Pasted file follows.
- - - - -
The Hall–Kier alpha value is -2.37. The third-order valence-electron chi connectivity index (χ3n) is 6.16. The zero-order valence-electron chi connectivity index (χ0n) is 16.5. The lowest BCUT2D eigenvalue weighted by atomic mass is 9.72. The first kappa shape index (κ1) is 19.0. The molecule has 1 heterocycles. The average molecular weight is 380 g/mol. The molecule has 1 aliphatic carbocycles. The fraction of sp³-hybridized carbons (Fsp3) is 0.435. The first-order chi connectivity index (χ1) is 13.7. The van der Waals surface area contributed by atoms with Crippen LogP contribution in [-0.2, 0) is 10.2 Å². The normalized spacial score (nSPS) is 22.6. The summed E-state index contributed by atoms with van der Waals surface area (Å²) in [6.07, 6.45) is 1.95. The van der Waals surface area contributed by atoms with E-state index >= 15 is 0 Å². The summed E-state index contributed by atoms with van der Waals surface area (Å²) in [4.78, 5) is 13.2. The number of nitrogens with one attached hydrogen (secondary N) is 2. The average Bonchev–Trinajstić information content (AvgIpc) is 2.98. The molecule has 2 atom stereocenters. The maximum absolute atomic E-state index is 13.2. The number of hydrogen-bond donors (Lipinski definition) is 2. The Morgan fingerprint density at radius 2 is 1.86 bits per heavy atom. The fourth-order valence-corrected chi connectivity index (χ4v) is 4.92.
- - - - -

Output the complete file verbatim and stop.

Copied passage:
The Hall–Kier alpha value is -2.37. The third-order valence-electron chi connectivity index (χ3n) is 6.16. The zero-order valence-electron chi connectivity index (χ0n) is 16.5. The lowest BCUT2D eigenvalue weighted by atomic mass is 9.72. The first kappa shape index (κ1) is 19.0. The molecule has 1 heterocycles. The average molecular weight is 380 g/mol. The molecule has 1 aliphatic carbocycles. The fraction of sp³-hybridized carbons (Fsp3) is 0.435. The first-order chi connectivity index (χ1) is 13.7. The van der Waals surface area contributed by atoms with Crippen LogP contribution in [-0.2, 0) is 10.2 Å². The normalized spacial score (nSPS) is 22.6. The summed E-state index contributed by atoms with van der Waals surface area (Å²) in [6.07, 6.45) is 1.95. The van der Waals surface area contributed by atoms with E-state index >= 15 is 0 Å². The summed E-state index contributed by atoms with van der Waals surface area (Å²) in [4.78, 5) is 13.2. The number of nitrogens with one attached hydrogen (secondary N) is 2. The average Bonchev–Trinajstić information content (AvgIpc) is 2.98. The molecule has 2 atom stereocenters. The maximum absolute atomic E-state index is 13.2. The number of hydrogen-bond donors (Lipinski definition) is 2. The Morgan fingerprint density at radius 2 is 1.86 bits per heavy atom. The fourth-order valence-corrected chi connectivity index (χ4v) is 4.92.